Auto rows, like mall food courts, are an example of the economies of agglomeration. Even though being grouped together increases immediate competition, the auto row becomes more of destination for consumers and benefits all the dealerships. Many consumers may want to test drive automobiles from multiple companies before making a purchase and the auto row provides one stop shopping. Competing dealerships also often share advertising costs to promote their single destination under an agreed-upon marketing name. Auto rows attract ancillary businesses including car washes, insurance offices, and body shops that benefit all of the dealerships.
Central Place Theory may explain why destination stores do better when centrally located.  Also, in some areas, local zoning may exclude car dealerships from many retail districts so that locating in an auto row becomes less about market forces and more about government planning.
Traditionally, car dealership had small window front showrooms. Later, most car dealerships converted to large parking lot-based stores with integrated parts and service departments. In many case, an auto row is a vehicle-themed historic district rather than a current location to purchase cars.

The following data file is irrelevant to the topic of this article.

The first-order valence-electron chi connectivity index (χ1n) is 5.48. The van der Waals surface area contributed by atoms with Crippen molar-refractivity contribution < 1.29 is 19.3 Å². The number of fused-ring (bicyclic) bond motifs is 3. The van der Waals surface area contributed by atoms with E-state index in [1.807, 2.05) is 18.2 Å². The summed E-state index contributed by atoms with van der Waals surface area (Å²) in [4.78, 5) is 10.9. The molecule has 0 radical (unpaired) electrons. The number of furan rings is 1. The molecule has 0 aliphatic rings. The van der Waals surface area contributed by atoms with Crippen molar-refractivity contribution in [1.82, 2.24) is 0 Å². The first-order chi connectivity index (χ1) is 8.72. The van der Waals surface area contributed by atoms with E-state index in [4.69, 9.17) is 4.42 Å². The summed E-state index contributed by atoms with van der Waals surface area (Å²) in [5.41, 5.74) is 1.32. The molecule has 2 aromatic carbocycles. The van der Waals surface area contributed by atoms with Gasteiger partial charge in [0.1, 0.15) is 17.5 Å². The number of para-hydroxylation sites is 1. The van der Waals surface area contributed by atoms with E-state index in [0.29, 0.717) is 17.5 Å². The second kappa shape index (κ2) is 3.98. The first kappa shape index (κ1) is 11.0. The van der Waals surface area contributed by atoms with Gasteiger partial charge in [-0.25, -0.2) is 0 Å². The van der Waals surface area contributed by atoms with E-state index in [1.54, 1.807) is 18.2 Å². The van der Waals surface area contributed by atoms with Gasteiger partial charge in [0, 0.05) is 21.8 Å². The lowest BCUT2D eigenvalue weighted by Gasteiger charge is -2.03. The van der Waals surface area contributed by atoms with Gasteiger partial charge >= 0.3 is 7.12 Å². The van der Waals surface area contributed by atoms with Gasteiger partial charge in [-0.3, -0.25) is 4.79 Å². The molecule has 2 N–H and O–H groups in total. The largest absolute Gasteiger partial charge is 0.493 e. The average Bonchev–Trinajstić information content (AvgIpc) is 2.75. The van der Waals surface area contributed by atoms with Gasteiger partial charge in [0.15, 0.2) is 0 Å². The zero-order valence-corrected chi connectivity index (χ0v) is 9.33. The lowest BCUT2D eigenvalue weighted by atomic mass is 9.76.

- 34 Avenue, Edmonton, Alberta
- Automobile Alley Historic District, Oklahoma City, Oklahoma
- Automobile Row (Omaha, Nebraska)
- Broadway Auto Row, Oakland, California
- Motor Row District, Chicago, Illinois
- Driver's Village, built on the site of a dead mall in Syracuse, New York
- Motor City (Colorado Springs, CO)
- Milwaukee Junction, a former agglomeration of auto manufacturers.
- Lorda, J. Dennis (1992). "Locational dynamics of automobile dealerships and explanations for spatial clustering". The International Review of Retail Distribution and Consumer Research. pp. 283–308. Archived from the original on March 1992. Retrieved 2014-01-07.
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- Steif, Ken (2013-10-24). "Why Do Certain Retail Stores Cluster Together?". Planetizen. Retrieved 2014-01-07.